Pete’s reputation around West Cork means he is restricted to two or three girlfriends outside the tourist season.

But the long evenings bring in truckloads of women who don’t realise he’s known by everyone west of Innishannon.

His latest victim liked that he advertised himself on Tinder as a free spirit interested in zero waste, making his own straw hats, homoeopathy and meditating on an ancient ley line just outside Skibbereen.

He liked the fact she was free on a Tuesday night, because none of his other girlfriends was available at that time.

Pete is the only person to be banned from a cuddle puddle in West Cork. In case you haven’t heard the term, a cuddle puddle is where a group of strangers come together for Boho intimate cuddling in a manner that is entirely nonsexual.

Pete loves every word in that definition, except the last one — so he ignored it.

You should have heard the roar out of Mrs M from Ballydehob when he slid his hand down her back. (You probably did if you were within a 10-mile radius of Schull on the night in question.)

Extreme Emer

Better known by her friends as ExtrEmer, she doesn’t like to do things by halves.

She likes to hibernate all winter, because it’s not a great time for wearing flowing floral dresses, pre-distressed Birkenstocks and three rows of beads.

But then summer comes and she goes complete and absolute Boho! (ExtrEmer likes an exclamation mark almost as much as taking tips from Gwyneth Paltrow).

Emer is a fan of Bikram yoga, which takes place in a room heated to 40 degrees. Even if someone does fart, you can’t hear it because your ear is so full of sweat.

ExtrEmer is appalled there are fake Bohos out there who buy their deodorant online at

So commercial, just think of the air miles she says out loud, as she makes her own deodorant using the lavender and sage she wild foraged in the Wicklow Hills and SuperValu.

And then there’s sex. While Paul the Polyamorous is into having sex with as many people as possible, ExtrEmer is into tantric and enjoys doing it with her boyfriend Declan for as long as possible.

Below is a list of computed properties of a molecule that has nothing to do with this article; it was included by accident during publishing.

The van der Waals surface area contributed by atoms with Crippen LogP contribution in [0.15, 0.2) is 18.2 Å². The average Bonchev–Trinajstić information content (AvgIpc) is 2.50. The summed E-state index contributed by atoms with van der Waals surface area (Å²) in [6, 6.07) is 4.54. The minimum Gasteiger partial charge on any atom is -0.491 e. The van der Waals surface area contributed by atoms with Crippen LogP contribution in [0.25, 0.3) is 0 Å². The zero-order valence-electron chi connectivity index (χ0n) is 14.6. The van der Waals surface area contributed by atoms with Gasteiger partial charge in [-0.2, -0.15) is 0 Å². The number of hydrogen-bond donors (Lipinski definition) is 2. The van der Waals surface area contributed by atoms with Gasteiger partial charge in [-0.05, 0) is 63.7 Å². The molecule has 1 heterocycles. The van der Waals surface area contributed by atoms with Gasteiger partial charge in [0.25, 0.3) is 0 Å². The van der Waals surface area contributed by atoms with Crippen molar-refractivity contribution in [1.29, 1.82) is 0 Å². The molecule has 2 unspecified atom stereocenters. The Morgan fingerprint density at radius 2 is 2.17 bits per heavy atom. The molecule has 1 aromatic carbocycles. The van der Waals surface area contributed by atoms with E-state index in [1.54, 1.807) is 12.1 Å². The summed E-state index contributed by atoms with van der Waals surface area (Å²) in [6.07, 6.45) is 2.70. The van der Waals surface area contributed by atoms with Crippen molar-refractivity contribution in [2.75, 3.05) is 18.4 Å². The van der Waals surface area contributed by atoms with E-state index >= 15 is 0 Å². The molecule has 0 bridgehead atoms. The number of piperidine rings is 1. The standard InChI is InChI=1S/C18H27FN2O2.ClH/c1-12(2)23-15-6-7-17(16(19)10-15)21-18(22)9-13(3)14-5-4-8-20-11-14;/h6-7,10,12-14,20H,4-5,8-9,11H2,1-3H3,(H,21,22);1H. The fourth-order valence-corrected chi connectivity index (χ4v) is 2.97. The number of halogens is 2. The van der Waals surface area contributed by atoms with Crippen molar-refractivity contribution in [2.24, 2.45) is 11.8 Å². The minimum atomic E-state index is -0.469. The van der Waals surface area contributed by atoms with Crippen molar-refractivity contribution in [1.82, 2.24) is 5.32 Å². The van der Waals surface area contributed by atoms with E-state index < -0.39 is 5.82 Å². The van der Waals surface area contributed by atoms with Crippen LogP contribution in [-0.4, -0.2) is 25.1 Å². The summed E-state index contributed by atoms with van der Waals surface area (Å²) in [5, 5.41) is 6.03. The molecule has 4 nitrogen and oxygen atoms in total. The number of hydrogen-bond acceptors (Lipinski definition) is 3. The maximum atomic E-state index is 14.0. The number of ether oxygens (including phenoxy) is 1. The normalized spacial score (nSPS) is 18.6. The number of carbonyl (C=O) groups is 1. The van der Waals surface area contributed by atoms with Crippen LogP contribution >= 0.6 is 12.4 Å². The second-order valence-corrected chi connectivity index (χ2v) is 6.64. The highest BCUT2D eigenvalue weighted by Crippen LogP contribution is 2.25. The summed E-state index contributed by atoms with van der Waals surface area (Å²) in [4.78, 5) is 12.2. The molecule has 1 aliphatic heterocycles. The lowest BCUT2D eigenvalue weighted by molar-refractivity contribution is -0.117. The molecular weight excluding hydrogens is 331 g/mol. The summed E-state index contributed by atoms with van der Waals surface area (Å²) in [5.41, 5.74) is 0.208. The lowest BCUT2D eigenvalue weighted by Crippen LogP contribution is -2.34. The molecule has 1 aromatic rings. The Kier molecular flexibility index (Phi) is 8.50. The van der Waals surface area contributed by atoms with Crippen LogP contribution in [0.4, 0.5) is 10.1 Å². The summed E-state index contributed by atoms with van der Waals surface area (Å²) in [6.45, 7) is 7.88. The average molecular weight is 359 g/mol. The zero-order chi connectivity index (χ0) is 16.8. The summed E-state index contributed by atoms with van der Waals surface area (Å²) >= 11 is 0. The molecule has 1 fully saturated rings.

Their most recent tantric session went on for four hours until poor Declan had a panic attack because he had never gone that long without looking at his phone.

That’s probably the end of poor Declan.

Surfin’ Simon

Simon is the guy with a surfboard on the roof-rack of his vintage VW Beetle. (It’s all about admiring glances from Boho women when you’re driving around West Cork this summer.)

What you mightn’t know is that he also has a bodyboard in the boot. Simon would like to keep it that way, because bodyboards are for children under 12 and 40-year-old accountants who don’t have the balance to stay up on a surfboard.

It’s not unusual to hear him roaring “Yo duude, you should have checked the rad barrels down in Inchydoney last night” to the 24-year-old Spanish intern who wishes now she had never left Madrid.

What Simon doesn’t tell her is he only went in up to his waist for a bit of beginners body-boarding and the other person in that area was a five-year-old girl, who was actually on a surfboard.

Simon is a ferocious advocate for rural broadband. It’s a disgrace the way he can’t go on a 8pm Skype from a beach in West Cork and tell his colleagues in California that he’s just come out of ‘one bitchin’ swell’.

(They let him curse because he’s Irish.)

Simon will hang up his boards come late September to focus on his drumming circle.

If you want to know how that goes, just ask the 24-year-old Spanish intern in his office. Trust me, she’ll know all about it.